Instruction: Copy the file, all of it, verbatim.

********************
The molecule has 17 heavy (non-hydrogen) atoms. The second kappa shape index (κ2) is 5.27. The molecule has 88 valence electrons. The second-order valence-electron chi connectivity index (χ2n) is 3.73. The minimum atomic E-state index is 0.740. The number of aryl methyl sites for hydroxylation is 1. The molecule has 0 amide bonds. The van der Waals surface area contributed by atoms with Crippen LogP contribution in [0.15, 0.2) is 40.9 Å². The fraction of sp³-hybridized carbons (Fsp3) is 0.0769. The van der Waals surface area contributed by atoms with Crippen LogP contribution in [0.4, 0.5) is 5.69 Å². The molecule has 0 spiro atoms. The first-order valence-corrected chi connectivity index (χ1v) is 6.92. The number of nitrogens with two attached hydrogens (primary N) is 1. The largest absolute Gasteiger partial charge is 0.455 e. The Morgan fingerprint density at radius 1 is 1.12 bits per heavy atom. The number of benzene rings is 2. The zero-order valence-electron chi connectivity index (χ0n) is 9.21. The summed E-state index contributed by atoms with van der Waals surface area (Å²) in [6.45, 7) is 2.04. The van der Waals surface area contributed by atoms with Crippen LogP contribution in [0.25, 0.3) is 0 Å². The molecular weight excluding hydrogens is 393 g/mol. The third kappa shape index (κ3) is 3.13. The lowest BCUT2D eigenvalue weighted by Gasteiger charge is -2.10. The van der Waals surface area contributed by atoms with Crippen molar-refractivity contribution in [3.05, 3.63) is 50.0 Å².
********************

The molecule has 17 heavy (non-hydrogen) atoms. The second kappa shape index (κ2) is 5.27. The molecule has 88 valence electrons. The second-order valence-electron chi connectivity index (χ2n) is 3.73. The minimum atomic E-state index is 0.740. The number of aryl methyl sites for hydroxylation is 1. The molecule has 0 amide bonds. The van der Waals surface area contributed by atoms with Crippen LogP contribution in [0.15, 0.2) is 40.9 Å². The fraction of sp³-hybridized carbons (Fsp3) is 0.0769. The van der Waals surface area contributed by atoms with Crippen LogP contribution in [0.4, 0.5) is 5.69 Å². The molecule has 0 spiro atoms. The first-order valence-corrected chi connectivity index (χ1v) is 6.92. The number of nitrogens with two attached hydrogens (primary N) is 1. The largest absolute Gasteiger partial charge is 0.455 e. The Morgan fingerprint density at radius 1 is 1.12 bits per heavy atom. The number of benzene rings is 2. The zero-order valence-electron chi connectivity index (χ0n) is 9.21. The summed E-state index contributed by atoms with van der Waals surface area (Å²) in [6.45, 7) is 2.04. The van der Waals surface area contributed by atoms with Crippen LogP contribution in [0.25, 0.3) is 0 Å². The molecular weight excluding hydrogens is 393 g/mol. The third kappa shape index (κ3) is 3.13. The lowest BCUT2D eigenvalue weighted by Gasteiger charge is -2.10. The van der Waals surface area contributed by atoms with Crippen molar-refractivity contribution in [3.05, 3.63) is 50.0 Å².